6306 Germantown Ave., 215/438-1768
HOURS: Thurs.–Fri. 10 a.m.–4 p.m., Sat. 1–4 p.m.
with tours at 1:15, 2:15, and 3:15 p.m.
COST: $5 adult, $3 senior and child over 12, $2 child 12 and under
This National Historic Landmark was built for John Johnson 1765–1768 by Jacob Knorr, also responsible for many other Germantown area landmarks, including Cliveden.
The Johnson House was home to three generations of a Quaker family of abolitionists. In the 1850s, the main house and smaller properties on the grounds became an important station on the Underground Railroad.
The Johnsons also participated in the boycott of produce grown with slave labor and supported the Home for Infirmed and Aged Colored Persons, the Association of Friends for the Free Instruction of Adult Colored Persons, and the Emlen Institute for the Benefit of Children of African and Indian Descent.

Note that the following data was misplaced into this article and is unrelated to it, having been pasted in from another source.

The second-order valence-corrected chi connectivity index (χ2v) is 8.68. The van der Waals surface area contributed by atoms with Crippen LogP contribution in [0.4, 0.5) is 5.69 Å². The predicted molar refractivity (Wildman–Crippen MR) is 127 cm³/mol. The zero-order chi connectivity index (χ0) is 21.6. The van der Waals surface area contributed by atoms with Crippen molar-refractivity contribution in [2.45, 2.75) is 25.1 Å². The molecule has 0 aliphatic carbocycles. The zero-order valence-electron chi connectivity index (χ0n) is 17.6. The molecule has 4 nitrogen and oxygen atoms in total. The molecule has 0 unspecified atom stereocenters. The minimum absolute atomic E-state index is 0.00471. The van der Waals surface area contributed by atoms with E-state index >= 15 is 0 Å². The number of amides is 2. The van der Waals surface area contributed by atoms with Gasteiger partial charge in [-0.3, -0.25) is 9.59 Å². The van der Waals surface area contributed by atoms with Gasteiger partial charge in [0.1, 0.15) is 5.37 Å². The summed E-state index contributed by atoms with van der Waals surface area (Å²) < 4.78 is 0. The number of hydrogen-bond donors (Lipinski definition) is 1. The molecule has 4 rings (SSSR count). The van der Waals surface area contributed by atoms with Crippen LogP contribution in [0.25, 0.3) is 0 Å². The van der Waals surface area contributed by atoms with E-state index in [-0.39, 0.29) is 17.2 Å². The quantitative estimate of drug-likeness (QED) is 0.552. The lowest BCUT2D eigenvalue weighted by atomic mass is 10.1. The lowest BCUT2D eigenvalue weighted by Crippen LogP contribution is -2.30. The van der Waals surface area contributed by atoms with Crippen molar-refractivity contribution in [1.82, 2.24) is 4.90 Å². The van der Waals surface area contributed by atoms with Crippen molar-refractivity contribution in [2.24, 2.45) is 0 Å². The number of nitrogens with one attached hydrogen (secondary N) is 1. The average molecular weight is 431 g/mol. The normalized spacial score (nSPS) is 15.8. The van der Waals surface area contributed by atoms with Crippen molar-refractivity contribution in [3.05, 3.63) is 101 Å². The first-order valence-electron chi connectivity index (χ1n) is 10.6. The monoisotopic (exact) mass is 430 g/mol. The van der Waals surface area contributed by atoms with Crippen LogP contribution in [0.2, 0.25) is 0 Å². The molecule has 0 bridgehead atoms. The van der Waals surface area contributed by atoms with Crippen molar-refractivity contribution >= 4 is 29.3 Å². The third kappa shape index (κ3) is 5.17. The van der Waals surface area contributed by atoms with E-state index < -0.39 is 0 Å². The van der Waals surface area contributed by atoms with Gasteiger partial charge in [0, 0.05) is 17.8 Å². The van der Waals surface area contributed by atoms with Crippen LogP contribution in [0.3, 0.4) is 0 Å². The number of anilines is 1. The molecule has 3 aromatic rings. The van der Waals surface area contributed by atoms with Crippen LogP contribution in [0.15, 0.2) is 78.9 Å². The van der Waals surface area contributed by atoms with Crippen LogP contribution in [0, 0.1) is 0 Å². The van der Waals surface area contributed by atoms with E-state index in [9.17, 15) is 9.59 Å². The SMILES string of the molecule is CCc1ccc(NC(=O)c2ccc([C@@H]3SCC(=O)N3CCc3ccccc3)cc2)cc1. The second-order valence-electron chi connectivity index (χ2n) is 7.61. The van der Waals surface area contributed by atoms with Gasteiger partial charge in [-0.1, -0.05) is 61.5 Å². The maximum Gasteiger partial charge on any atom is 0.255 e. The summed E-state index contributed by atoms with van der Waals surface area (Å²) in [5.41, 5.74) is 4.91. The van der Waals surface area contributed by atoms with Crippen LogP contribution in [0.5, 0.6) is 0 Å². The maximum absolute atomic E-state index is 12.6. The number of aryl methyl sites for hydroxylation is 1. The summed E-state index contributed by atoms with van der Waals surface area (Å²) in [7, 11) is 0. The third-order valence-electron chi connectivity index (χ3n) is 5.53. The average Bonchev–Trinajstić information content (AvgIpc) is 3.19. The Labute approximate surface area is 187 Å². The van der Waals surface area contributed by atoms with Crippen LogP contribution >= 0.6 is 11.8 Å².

They were well connected with other prominent abolitionists including William Lloyd Garrison, Oliver Johnson, William Still, Lucretia Mott, Harriet Tubman, and John Greenleaf Whittier. On the 45-minute tour, you will learn about the history of the Johnson House and its inhabitants.
© Karrie Gavin from Moon Philadelphia, 1st Edition